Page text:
about my unmatching legs.  I am not
cheerful about my foot soles, which were
like two brains, reading the ground,
and now have less than half their nerves, they are the
numbskulls to whom I trust my balance, their
surfaces crinkled tinfoil made of rubber.
But when I lie on the floor, on my back,
and look up, at my lower limbs, those
tapered feelers, I like them, even
though you cannot tell if the left is
withered or the right fat—the right
is swollen.  When I was a new matron,
I thought that the blue-green line down my inner
calf—the great saphenous vein—
was a Nile beauty mark, and the way it
rose, when I was carrying my first young, there was
something cool in how it fit between the
ledges of the gastrocnemius
and soleus, like a snake between two
strata of rock.  So when I see the leg’s mass,
I am almost proud of it, that it could
fit in it one and a half of its fellow.
And the skinny leg, the original one,
how can it be that I like the healed
gouge on it, from the edge of the porch
stair, when I fell upwards, or the one
from the corner fang of his truck door,
they hold the places I’ve been, they are like
passport stamps from his kingdom.  I have always
liked my legs, the double stem
which lifts the big odd flower of me up
and up.  It’s as if I fell in love
with them, when they and I began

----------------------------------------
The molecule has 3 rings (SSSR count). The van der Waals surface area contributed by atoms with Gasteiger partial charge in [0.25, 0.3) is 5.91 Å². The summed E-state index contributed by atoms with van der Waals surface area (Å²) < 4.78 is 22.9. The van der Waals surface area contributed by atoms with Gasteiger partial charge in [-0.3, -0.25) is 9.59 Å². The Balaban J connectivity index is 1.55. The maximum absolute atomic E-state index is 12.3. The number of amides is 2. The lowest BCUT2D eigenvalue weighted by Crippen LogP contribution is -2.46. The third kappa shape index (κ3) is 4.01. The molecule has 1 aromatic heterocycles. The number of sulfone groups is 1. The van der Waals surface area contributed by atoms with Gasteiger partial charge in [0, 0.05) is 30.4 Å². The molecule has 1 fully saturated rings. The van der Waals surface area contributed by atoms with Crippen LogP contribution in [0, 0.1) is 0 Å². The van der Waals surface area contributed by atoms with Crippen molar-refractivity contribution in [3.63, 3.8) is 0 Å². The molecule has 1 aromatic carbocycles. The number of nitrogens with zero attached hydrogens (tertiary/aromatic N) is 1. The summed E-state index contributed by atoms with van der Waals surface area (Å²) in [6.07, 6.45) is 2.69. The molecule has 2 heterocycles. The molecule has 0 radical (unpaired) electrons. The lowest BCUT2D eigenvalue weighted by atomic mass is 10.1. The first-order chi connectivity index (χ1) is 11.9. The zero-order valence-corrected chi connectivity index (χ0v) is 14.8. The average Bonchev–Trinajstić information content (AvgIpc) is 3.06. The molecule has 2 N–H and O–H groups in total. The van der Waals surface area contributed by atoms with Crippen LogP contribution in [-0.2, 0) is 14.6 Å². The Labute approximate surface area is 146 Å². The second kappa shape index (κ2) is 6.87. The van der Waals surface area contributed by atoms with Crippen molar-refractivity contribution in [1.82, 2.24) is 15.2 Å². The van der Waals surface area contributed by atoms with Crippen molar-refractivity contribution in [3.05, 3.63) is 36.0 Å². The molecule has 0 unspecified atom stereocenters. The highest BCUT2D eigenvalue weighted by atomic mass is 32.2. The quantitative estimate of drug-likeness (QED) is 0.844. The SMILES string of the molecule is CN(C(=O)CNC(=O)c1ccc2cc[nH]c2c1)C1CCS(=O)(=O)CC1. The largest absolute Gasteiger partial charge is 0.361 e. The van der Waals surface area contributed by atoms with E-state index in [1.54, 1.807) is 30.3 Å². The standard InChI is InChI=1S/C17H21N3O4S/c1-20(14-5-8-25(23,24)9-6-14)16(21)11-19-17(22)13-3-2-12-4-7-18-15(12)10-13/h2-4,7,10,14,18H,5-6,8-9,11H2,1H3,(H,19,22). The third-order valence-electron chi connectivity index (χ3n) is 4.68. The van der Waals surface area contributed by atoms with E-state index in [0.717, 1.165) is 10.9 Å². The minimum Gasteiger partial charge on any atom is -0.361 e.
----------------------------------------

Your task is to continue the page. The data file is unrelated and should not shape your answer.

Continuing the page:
to learn to walk together.  The two of them were
best friends, who could press against each other
and feel the love, at the top of the stalks, and they were
twins—not identical, but
mirror twins, loving the other was
loving the self, they were ecstatics, they were
the thyrsus and the stylus, the healthy narcissus.
I’m sad they will rot.  I wish our bodies
could leave us when they are done with us—
leave our spirits here, and walk away.”


Ms. Tippett: Thank you.

Would you like to tell us anything else about your legs?


Ms. Olds: I like looking up muscles and nerves and finding out their names. I like weird words. I had a political struggle with that. I long wanted to leave a pile of poems at the checkout at ShopRite. I would look at the women who also were in line with me — and in those days, they were, gee, almost all women — and wonder which of my poems they might feel welcome to. And if it had a fancy, weird word near the beginning, eh, not so much.

So I tried to leave out the fancy, weird words, but the trouble was, I was in love with those words. They’re like magic spells. I studied languages because I love them so much. I’m not good at them, and I don’t know semantics or semiotics or anything like that, but I love those words. So, when I’m reading that, I see, uh-oh, “gastrocnemius” is coming. Get ready.

And again, having experienced myself as not confident but weird and partly not confident because of being weird but then developing a taste for the weirdness — and, you know, once we find friends, once we find close friends, they love us for our weirdness as much as our not-weirdness. And so, there’s this woman of, I don’t know, 65, whatever I was then, lying on the floor, watching her legs wave in the air — it’s normal. And it’s fun.